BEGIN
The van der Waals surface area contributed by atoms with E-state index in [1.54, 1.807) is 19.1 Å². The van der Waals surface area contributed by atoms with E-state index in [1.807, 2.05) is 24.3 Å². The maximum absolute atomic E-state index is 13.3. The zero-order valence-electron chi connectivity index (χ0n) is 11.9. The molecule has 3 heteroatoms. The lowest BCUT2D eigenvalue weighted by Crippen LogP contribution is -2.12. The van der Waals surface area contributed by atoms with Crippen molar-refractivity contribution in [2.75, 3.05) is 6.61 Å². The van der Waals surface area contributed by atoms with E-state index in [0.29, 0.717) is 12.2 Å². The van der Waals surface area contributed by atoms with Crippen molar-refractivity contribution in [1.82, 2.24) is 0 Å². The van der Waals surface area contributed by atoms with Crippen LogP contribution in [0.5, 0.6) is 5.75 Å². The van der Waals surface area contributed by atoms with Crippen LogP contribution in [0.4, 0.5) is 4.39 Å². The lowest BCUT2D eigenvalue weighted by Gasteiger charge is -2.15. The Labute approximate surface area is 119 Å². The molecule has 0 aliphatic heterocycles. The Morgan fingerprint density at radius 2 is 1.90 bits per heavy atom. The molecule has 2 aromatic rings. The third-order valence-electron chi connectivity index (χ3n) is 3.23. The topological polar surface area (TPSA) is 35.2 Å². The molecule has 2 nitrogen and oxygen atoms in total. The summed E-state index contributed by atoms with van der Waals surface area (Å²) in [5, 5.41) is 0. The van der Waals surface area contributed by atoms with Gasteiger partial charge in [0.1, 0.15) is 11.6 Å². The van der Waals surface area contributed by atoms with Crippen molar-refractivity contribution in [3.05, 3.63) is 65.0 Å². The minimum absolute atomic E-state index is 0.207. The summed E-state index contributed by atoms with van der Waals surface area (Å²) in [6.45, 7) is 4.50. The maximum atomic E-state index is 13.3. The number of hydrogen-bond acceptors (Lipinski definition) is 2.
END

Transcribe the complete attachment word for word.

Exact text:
The van der Waals surface area contributed by atoms with E-state index in [1.54, 1.807) is 19.1 Å². The van der Waals surface area contributed by atoms with E-state index in [1.807, 2.05) is 24.3 Å². The maximum absolute atomic E-state index is 13.3. The zero-order valence-electron chi connectivity index (χ0n) is 11.9. The molecule has 3 heteroatoms. The lowest BCUT2D eigenvalue weighted by Crippen LogP contribution is -2.12. The van der Waals surface area contributed by atoms with Crippen molar-refractivity contribution in [2.75, 3.05) is 6.61 Å². The van der Waals surface area contributed by atoms with E-state index in [0.29, 0.717) is 12.2 Å². The van der Waals surface area contributed by atoms with Crippen molar-refractivity contribution in [1.82, 2.24) is 0 Å². The van der Waals surface area contributed by atoms with Crippen LogP contribution in [0.5, 0.6) is 5.75 Å². The van der Waals surface area contributed by atoms with Crippen LogP contribution in [0.4, 0.5) is 4.39 Å². The lowest BCUT2D eigenvalue weighted by Gasteiger charge is -2.15. The Labute approximate surface area is 119 Å². The molecule has 0 aliphatic heterocycles. The Morgan fingerprint density at radius 2 is 1.90 bits per heavy atom. The molecule has 2 aromatic rings. The third-order valence-electron chi connectivity index (χ3n) is 3.23. The topological polar surface area (TPSA) is 35.2 Å². The molecule has 2 nitrogen and oxygen atoms in total. The summed E-state index contributed by atoms with van der Waals surface area (Å²) in [5, 5.41) is 0. The van der Waals surface area contributed by atoms with Gasteiger partial charge in [0.1, 0.15) is 11.6 Å². The van der Waals surface area contributed by atoms with Crippen molar-refractivity contribution in [3.05, 3.63) is 65.0 Å². The minimum absolute atomic E-state index is 0.207. The summed E-state index contributed by atoms with van der Waals surface area (Å²) in [6.45, 7) is 4.50. The maximum atomic E-state index is 13.3. The number of hydrogen-bond acceptors (Lipinski definition) is 2.